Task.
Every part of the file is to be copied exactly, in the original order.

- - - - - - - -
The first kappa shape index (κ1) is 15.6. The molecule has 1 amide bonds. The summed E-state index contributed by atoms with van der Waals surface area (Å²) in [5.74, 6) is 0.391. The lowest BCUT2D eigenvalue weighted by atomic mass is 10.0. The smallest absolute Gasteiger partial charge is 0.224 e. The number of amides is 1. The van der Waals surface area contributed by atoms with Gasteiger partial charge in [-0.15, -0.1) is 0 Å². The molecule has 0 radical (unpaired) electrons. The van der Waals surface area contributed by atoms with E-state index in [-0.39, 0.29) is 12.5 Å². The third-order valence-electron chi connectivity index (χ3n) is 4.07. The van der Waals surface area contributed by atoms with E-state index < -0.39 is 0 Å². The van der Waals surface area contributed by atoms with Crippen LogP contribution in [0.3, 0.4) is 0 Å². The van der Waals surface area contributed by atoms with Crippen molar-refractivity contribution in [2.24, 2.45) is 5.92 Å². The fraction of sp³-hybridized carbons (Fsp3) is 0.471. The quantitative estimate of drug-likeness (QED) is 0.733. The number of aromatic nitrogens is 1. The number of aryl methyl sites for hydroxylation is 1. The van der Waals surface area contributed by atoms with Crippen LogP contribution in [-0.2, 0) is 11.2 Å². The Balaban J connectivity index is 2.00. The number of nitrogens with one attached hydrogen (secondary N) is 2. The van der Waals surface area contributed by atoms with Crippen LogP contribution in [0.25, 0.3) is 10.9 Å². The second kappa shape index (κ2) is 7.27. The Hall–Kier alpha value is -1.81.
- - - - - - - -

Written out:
The first kappa shape index (κ1) is 15.6. The molecule has 1 amide bonds. The summed E-state index contributed by atoms with van der Waals surface area (Å²) in [5.74, 6) is 0.391. The lowest BCUT2D eigenvalue weighted by atomic mass is 10.0. The smallest absolute Gasteiger partial charge is 0.224 e. The number of amides is 1. The van der Waals surface area contributed by atoms with Gasteiger partial charge in [-0.15, -0.1) is 0 Å². The molecule has 0 radical (unpaired) electrons. The van der Waals surface area contributed by atoms with E-state index in [-0.39, 0.29) is 12.5 Å². The third-order valence-electron chi connectivity index (χ3n) is 4.07. The van der Waals surface area contributed by atoms with E-state index < -0.39 is 0 Å². The van der Waals surface area contributed by atoms with Crippen LogP contribution in [0.3, 0.4) is 0 Å². The van der Waals surface area contributed by atoms with Crippen molar-refractivity contribution in [2.24, 2.45) is 5.92 Å². The fraction of sp³-hybridized carbons (Fsp3) is 0.471. The quantitative estimate of drug-likeness (QED) is 0.733. The number of aromatic nitrogens is 1. The number of aryl methyl sites for hydroxylation is 1. The van der Waals surface area contributed by atoms with Crippen LogP contribution in [-0.2, 0) is 11.2 Å². The Balaban J connectivity index is 2.00. The number of nitrogens with one attached hydrogen (secondary N) is 2. The van der Waals surface area contributed by atoms with Crippen LogP contribution in [0.25, 0.3) is 10.9 Å². The second kappa shape index (κ2) is 7.27. The Hall–Kier alpha value is -1.81.